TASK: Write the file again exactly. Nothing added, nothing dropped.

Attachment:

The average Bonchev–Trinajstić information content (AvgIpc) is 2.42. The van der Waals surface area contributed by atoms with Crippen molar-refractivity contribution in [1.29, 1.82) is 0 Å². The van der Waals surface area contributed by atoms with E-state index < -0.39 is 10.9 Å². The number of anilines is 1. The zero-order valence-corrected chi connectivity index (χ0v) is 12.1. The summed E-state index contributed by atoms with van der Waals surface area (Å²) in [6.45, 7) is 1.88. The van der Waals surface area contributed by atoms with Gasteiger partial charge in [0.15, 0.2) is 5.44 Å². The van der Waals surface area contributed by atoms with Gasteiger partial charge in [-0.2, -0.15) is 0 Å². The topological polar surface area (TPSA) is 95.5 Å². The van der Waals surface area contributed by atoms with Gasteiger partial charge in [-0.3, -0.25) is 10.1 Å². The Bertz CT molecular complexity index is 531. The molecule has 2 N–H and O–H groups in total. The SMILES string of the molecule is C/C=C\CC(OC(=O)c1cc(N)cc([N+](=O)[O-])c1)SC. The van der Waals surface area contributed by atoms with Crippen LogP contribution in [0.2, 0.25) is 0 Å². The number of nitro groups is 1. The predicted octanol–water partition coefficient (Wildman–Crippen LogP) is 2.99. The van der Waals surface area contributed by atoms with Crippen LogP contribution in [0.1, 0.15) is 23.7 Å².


The average Bonchev–Trinajstić information content (AvgIpc) is 2.42. The van der Waals surface area contributed by atoms with Crippen molar-refractivity contribution in [1.29, 1.82) is 0 Å². The van der Waals surface area contributed by atoms with E-state index < -0.39 is 10.9 Å². The number of anilines is 1. The zero-order valence-corrected chi connectivity index (χ0v) is 12.1. The summed E-state index contributed by atoms with van der Waals surface area (Å²) in [6.45, 7) is 1.88. The van der Waals surface area contributed by atoms with Gasteiger partial charge in [0.15, 0.2) is 5.44 Å². The van der Waals surface area contributed by atoms with Gasteiger partial charge in [-0.2, -0.15) is 0 Å². The topological polar surface area (TPSA) is 95.5 Å². The van der Waals surface area contributed by atoms with Gasteiger partial charge in [-0.3, -0.25) is 10.1 Å². The Bertz CT molecular complexity index is 531. The molecule has 2 N–H and O–H groups in total. The SMILES string of the molecule is C/C=C\CC(OC(=O)c1cc(N)cc([N+](=O)[O-])c1)SC. The van der Waals surface area contributed by atoms with Crippen LogP contribution in [0.2, 0.25) is 0 Å². The number of nitro groups is 1. The predicted octanol–water partition coefficient (Wildman–Crippen LogP) is 2.99. The van der Waals surface area contributed by atoms with Crippen LogP contribution in [0.1, 0.15) is 23.7 Å².